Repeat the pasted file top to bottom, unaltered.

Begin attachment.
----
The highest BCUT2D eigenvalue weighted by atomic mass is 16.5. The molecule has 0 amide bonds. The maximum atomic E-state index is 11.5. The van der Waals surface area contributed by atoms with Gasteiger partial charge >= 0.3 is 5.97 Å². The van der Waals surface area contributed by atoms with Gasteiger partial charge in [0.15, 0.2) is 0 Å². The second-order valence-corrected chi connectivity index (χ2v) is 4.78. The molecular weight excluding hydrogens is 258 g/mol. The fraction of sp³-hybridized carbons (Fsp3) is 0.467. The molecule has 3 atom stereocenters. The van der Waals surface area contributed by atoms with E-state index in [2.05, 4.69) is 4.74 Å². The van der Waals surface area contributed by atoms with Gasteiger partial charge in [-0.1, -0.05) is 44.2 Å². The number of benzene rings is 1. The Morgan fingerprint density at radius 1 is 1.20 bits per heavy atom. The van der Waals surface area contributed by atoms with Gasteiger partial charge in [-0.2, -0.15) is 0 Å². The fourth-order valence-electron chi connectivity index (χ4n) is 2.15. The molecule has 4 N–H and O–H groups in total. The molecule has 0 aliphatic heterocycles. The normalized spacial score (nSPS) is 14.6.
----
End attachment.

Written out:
The highest BCUT2D eigenvalue weighted by atomic mass is 16.5. The molecule has 0 amide bonds. The maximum atomic E-state index is 11.5. The van der Waals surface area contributed by atoms with Gasteiger partial charge >= 0.3 is 5.97 Å². The van der Waals surface area contributed by atoms with Gasteiger partial charge in [0.15, 0.2) is 0 Å². The second-order valence-corrected chi connectivity index (χ2v) is 4.78. The molecular weight excluding hydrogens is 258 g/mol. The fraction of sp³-hybridized carbons (Fsp3) is 0.467. The molecule has 3 atom stereocenters. The van der Waals surface area contributed by atoms with E-state index in [2.05, 4.69) is 4.74 Å². The van der Waals surface area contributed by atoms with Gasteiger partial charge in [-0.1, -0.05) is 44.2 Å². The number of benzene rings is 1. The Morgan fingerprint density at radius 1 is 1.20 bits per heavy atom. The van der Waals surface area contributed by atoms with Gasteiger partial charge in [-0.2, -0.15) is 0 Å². The fourth-order valence-electron chi connectivity index (χ4n) is 2.15. The molecule has 4 N–H and O–H groups in total. The molecule has 0 aliphatic heterocycles. The normalized spacial score (nSPS) is 14.6.